Friday, August 7, 2009

Kawali Grill

Kamusta! That's "Hello"/"How are you?" in Tagalog, one of the Filipino dialects. Sorry, but I'm not fluent in the language, nor do I understand it, so that's the extent of my Tagalog (well, I know a couple of other words too). My parents never really spoke it while growing up.
Anyway, I'd like to review a Filipino restaurant that I've been to on several occasions located on Rainier Avenue, called Kawali Grill. This restaurant serves up both American and Filipino dishes. So, here we go:

The building itself is a fairly small rectangle. The exterior is not really uniform in the sense that the decorations and fonts don't really flow that well. There are multi-colored pennants hanging over the top of the roof all along the building. But, who cares about what the building looks like, right? It's all about the food. Let's go inside.

When you first enter, you see a "bar" at the front counter. However, if you look closely, it's not really a bar, but more like a place to store excess dishes and kitchen supplies. The service, initially, was very attentive and promptly greeted and seated us (I picked up my mom and took her out to lunch) at a table of our choice. The interior wasn't anything out of the ordinary. The ceiling had inlets that resembled the sky (see pic) and there was a flat screen TV at the far end that only showed The Filipino Channel which happens to always show a Filipino game show called "Wow Wow Wee!" It's supposed to be a family show but,'ll have to check it out for yourself. I mean, I liked it! =)

The menu has many basic Filipino dishes, like pancit and lechon, along with some specialty ones like kare kare. On another page you'll also find American food like burgers and such. We decided to go with pancit (a favorite of many) and lechon (roasted pork; also another favorite of many).

After ordering, I should have taken a look at my watch because it seemed like an eternity before we were revisted by the waitress for our water and our food. But finally, our food arrived and it was time to get to eating. The pancit was pretty good. It was made just like all other pancits with mixed chopped vegetables and small pieces of chinese sausage. The lechon was what I was waiting for because that's usually one of my favorites. The lechon there was chopped up nicely and was very fresh. They served it along with a small bowl of rice, a little side of green beans, and a sweet liver/brown sugar dipping sauce that normally accompanies this dish. It was definitely the highlight of the lunch.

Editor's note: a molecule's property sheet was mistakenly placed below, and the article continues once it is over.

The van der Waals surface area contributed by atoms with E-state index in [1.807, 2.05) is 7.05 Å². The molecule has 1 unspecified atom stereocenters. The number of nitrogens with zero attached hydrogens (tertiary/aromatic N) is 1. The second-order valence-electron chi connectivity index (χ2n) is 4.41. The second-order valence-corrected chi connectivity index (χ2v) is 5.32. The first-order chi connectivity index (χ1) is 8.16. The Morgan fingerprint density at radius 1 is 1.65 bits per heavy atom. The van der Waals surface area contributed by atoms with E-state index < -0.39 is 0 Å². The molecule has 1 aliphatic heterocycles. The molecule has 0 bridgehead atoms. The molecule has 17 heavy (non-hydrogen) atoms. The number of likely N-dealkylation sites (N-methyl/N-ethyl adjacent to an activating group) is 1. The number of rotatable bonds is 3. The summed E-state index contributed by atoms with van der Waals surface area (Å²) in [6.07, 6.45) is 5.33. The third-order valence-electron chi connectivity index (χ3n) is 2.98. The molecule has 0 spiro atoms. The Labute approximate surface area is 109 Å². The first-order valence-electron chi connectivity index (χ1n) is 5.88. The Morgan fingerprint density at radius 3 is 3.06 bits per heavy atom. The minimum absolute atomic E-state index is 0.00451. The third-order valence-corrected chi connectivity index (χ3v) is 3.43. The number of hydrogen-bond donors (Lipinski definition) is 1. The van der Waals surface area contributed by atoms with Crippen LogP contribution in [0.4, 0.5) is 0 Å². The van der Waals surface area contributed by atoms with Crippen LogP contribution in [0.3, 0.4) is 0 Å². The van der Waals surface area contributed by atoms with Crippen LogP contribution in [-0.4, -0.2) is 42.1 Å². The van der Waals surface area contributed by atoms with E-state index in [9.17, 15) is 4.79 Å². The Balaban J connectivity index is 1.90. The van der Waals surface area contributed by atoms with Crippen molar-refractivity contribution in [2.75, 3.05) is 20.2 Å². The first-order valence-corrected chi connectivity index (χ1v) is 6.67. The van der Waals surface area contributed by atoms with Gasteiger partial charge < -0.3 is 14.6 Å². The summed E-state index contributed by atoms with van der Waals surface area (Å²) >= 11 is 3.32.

As you can see from the dessert menu, there were a couple of really tasty choices. I've actually tried the halo-halo and leche flan on past visits, but no dessert this time. I'm sure the bibingka (which is another one of my favorites) is also pretty tasty.

Anyway, on to the review using my 5-doughnut rating system:
  • Service, 1.5 doughnuts= Sorry, but other than the prompt seating at the very beginning, I'm going to have to score low in this category. After they took our order, they forgot my drink (I got a Filipino lemon drink called calamansi.....which I never got) and our water. We had to flag them down to get their attention and they just brought water and not my calmansi, so I just said....forget it. Plus, we must have waited for close to half an hour before getting our food. It always sucks when you see the waitress come out with a tray and it goes to another table. :(
  • Atmosphere/Location, 2.5 doughnuts= Nothing spectacular here. Our table kept rocking back and forth because it was uneven, and the chairs were simple vinyl chairs. It was located in a normal place right off of Rainier Ave. It's very easy to find.
  • Food Presentation, 3 doughnuts= The lechon dish was very well presented, I thought. The lechon was sitting on a bed of lettuce and the beans, white rice, and brown sauce all added a nice contrast and overall presentation. There's not much you can do with the pancit dish but to add slices of lemon and maybe garnish with scallions, which they did.
  • Taste, 3.5 doughnuts= Again, I'm going to play up the lechon dish because I love that dish. Like I said, it was pretty fresh and meaty. The skin was just the way I like it....nice and crunchy. The sauce was a great compliment to the dish as well. The pancit was just like any other pancit dish really. It was still good though.
  • Cost/Value, 2 doughnuts= I think they could definitely knock off a few bucks from each dish. Each dish on the menu nears $10 a pop, so I think besides the lechon dish, it's not a very good value.
  • Originality, 2 doughnuts= I can't really think of anything too original in this restaurant. There are actually a couple of Filipino joints in the city, so I can't really play that card. I guess I can give them some originality with decorating the building's exterior. I do like being able to check out The Filipino Channel in restaurants like this, since it's not a common thing to watch here.
  • Overall, 2.5 doughnuts= I love Filipino food (I'd better....I'm Filipino!), and this was not too bad. I'll eventually get to reviewing my favorite Filipino restaurant, but that's outside the city all the way down south in Lakewood. Anyway, I think if the service was a bit more attentive/expedient, it would have made the experience a little more enjoyable. I think the price of the dishes also hurt their chances for a slightly higher score. Overall, I still give it a thumbs up. So, go grab a bite over there.

If you'd like to check out their online menus, their website is: I'm looking forward to trying their Filipino breakfast and dinner dishes. Enjoy!


Lechon Kawali on Foodista

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